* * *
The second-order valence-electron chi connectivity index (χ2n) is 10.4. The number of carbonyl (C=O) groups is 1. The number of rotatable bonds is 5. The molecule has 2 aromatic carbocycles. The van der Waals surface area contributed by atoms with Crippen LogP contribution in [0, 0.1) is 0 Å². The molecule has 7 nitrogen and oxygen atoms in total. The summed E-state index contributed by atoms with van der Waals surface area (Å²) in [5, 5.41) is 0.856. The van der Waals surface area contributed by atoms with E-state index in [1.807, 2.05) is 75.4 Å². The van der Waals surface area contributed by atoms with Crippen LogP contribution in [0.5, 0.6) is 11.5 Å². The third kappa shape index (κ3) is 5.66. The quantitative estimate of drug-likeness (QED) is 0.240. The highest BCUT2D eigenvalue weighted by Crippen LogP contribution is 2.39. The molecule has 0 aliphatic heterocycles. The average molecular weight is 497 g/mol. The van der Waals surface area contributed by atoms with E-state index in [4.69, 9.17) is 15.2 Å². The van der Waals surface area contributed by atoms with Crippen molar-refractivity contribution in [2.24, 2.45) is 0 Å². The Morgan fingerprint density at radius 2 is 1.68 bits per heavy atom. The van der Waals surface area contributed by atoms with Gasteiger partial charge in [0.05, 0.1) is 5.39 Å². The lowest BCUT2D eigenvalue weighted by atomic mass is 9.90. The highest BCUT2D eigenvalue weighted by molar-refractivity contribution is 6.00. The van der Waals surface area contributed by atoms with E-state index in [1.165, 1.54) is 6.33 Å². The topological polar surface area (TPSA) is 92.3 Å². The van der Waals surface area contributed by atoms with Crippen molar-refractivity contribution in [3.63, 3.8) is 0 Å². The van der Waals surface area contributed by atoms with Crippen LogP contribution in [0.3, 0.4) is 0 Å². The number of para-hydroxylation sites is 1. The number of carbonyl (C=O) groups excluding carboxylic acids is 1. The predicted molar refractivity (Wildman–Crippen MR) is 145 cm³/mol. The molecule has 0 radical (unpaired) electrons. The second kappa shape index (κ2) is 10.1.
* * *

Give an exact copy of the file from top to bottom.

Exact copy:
The second-order valence-electron chi connectivity index (χ2n) is 10.4. The number of carbonyl (C=O) groups is 1. The number of rotatable bonds is 5. The molecule has 2 aromatic carbocycles. The van der Waals surface area contributed by atoms with Crippen LogP contribution in [0, 0.1) is 0 Å². The molecule has 7 nitrogen and oxygen atoms in total. The summed E-state index contributed by atoms with van der Waals surface area (Å²) in [5, 5.41) is 0.856. The van der Waals surface area contributed by atoms with E-state index in [1.807, 2.05) is 75.4 Å². The van der Waals surface area contributed by atoms with Crippen LogP contribution in [0.5, 0.6) is 11.5 Å². The third kappa shape index (κ3) is 5.66. The quantitative estimate of drug-likeness (QED) is 0.240. The highest BCUT2D eigenvalue weighted by Crippen LogP contribution is 2.39. The molecule has 0 aliphatic heterocycles. The average molecular weight is 497 g/mol. The van der Waals surface area contributed by atoms with E-state index in [4.69, 9.17) is 15.2 Å². The van der Waals surface area contributed by atoms with Crippen molar-refractivity contribution in [2.24, 2.45) is 0 Å². The Morgan fingerprint density at radius 2 is 1.68 bits per heavy atom. The van der Waals surface area contributed by atoms with Gasteiger partial charge in [0.05, 0.1) is 5.39 Å². The lowest BCUT2D eigenvalue weighted by atomic mass is 9.90. The highest BCUT2D eigenvalue weighted by molar-refractivity contribution is 6.00. The van der Waals surface area contributed by atoms with E-state index in [1.165, 1.54) is 6.33 Å². The topological polar surface area (TPSA) is 92.3 Å². The van der Waals surface area contributed by atoms with Crippen molar-refractivity contribution in [3.63, 3.8) is 0 Å². The van der Waals surface area contributed by atoms with Crippen LogP contribution in [0.3, 0.4) is 0 Å². The number of para-hydroxylation sites is 1. The number of carbonyl (C=O) groups excluding carboxylic acids is 1. The predicted molar refractivity (Wildman–Crippen MR) is 145 cm³/mol. The molecule has 0 radical (unpaired) electrons. The second kappa shape index (κ2) is 10.1.